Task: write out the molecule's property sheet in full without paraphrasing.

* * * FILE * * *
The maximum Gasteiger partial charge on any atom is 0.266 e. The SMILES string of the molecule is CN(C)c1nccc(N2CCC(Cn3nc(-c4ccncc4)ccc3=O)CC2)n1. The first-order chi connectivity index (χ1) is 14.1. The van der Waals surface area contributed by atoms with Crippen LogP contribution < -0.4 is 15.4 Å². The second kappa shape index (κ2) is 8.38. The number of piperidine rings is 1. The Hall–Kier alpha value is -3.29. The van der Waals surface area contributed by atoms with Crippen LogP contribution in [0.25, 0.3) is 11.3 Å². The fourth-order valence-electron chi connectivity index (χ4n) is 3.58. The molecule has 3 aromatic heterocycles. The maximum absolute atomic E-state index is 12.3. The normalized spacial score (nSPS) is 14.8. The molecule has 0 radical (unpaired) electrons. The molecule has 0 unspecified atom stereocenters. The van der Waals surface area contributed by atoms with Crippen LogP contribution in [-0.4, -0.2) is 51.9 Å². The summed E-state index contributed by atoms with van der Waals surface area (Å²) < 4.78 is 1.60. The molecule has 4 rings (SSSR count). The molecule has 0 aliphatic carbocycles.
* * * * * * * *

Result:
The maximum Gasteiger partial charge on any atom is 0.266 e. The SMILES string of the molecule is CN(C)c1nccc(N2CCC(Cn3nc(-c4ccncc4)ccc3=O)CC2)n1. The first-order chi connectivity index (χ1) is 14.1. The van der Waals surface area contributed by atoms with Crippen LogP contribution < -0.4 is 15.4 Å². The second kappa shape index (κ2) is 8.38. The number of piperidine rings is 1. The Hall–Kier alpha value is -3.29. The van der Waals surface area contributed by atoms with Crippen LogP contribution in [0.25, 0.3) is 11.3 Å². The fourth-order valence-electron chi connectivity index (χ4n) is 3.58. The molecule has 3 aromatic heterocycles. The maximum absolute atomic E-state index is 12.3. The normalized spacial score (nSPS) is 14.8. The molecule has 0 radical (unpaired) electrons. The molecule has 0 unspecified atom stereocenters. The van der Waals surface area contributed by atoms with Crippen LogP contribution in [-0.4, -0.2) is 51.9 Å². The summed E-state index contributed by atoms with van der Waals surface area (Å²) < 4.78 is 1.60. The molecule has 4 rings (SSSR count). The molecule has 0 aliphatic carbocycles.